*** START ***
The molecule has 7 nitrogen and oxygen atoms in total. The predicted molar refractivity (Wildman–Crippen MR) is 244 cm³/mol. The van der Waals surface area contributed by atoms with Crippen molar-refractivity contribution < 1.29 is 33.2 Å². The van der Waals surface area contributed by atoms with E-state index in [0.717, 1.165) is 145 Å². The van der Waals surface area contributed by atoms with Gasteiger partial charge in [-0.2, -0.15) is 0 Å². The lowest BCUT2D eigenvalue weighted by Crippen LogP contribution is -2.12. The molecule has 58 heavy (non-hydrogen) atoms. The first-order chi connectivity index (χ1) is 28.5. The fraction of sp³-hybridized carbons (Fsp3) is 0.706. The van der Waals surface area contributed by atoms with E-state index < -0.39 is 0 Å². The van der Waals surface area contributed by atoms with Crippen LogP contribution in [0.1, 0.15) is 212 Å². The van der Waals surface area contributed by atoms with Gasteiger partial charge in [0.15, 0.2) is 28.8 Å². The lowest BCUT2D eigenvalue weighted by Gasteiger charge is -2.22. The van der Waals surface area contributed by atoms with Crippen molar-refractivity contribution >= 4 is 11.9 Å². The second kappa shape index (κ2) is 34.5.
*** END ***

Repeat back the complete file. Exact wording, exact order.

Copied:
The molecule has 7 nitrogen and oxygen atoms in total. The predicted molar refractivity (Wildman–Crippen MR) is 244 cm³/mol. The van der Waals surface area contributed by atoms with Crippen molar-refractivity contribution < 1.29 is 33.2 Å². The van der Waals surface area contributed by atoms with E-state index in [0.717, 1.165) is 145 Å². The van der Waals surface area contributed by atoms with Gasteiger partial charge in [-0.2, -0.15) is 0 Å². The lowest BCUT2D eigenvalue weighted by Crippen LogP contribution is -2.12. The molecule has 58 heavy (non-hydrogen) atoms. The first-order chi connectivity index (χ1) is 28.5. The fraction of sp³-hybridized carbons (Fsp3) is 0.706. The van der Waals surface area contributed by atoms with E-state index < -0.39 is 0 Å². The van der Waals surface area contributed by atoms with Crippen LogP contribution in [0.1, 0.15) is 212 Å². The van der Waals surface area contributed by atoms with Gasteiger partial charge in [0.15, 0.2) is 28.8 Å². The lowest BCUT2D eigenvalue weighted by Gasteiger charge is -2.22. The van der Waals surface area contributed by atoms with Crippen molar-refractivity contribution >= 4 is 11.9 Å². The second kappa shape index (κ2) is 34.5.